Kyoto Protocol

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The Kyoto Protocol is a plan created by the United Nations for the United Nations Framework Convention on Climate Change that tries to reduce the effects of climate change, such as global warming. The plan says that countries that adopt (follow) the Kyoto Protocol have to try to reduce how much carbon dioxide (and other "greenhouse gases" that pollute the atmosphere) they release into the air.

The full name of the Kyoto Protocol is the Kyoto Protocol to the United Nations Framework Convention on Climate Change. It is called the Kyoto Protocol because it was made in Kyoto, Japan. The Kyoto Protocol was officially put into "full force" on February 16, 2005. On February 16, Russia began to follow (ratify) the Kyoto Protocol and it was decided to be put into "full force". As of February 2009, 183 countries have agreed to follow the Kyoto Protocol, who make up for more than 55% of the greenhouse gases released into our atmosphere.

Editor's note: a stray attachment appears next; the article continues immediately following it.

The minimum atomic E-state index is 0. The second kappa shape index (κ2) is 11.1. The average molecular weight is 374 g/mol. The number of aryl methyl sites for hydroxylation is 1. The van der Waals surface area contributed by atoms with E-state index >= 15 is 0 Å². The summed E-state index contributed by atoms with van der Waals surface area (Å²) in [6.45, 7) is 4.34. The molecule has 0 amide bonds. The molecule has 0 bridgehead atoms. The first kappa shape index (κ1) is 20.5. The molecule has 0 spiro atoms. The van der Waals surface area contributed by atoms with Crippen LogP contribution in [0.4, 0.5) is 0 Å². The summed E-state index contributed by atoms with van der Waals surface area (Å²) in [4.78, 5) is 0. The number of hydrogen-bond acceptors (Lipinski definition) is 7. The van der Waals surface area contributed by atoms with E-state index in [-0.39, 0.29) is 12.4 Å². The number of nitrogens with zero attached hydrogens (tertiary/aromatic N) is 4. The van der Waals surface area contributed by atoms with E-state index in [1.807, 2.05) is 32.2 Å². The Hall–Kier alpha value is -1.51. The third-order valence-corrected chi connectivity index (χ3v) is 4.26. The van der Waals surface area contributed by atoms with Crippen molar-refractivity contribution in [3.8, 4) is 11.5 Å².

There are still 29 countries which have not yet adopted it. Croatia and Kazakhstan have signed the treaty, but have not ratified it (made it a law they have to follow). The United States of America has signed it but said that they will not ratify it. Australia has only recently ratified the Kyoto Protocol under the previous Prime Minister, John Howard. Both of these countries have said that the fact that China and India are using exceptions to the treaty (those countries believe parts of the treaty do not apply to them and they will not follow those parts) in the name of industrialization is unfair and that they will not ratify because of this, although it is believed that the U.S. and Australia are protecting their economic interests by not ratifying. The countries' leaders say that changing their use of greenhouse gases will make their people lose jobs. The twenty four other countries have neither signed nor ratified the treaty.

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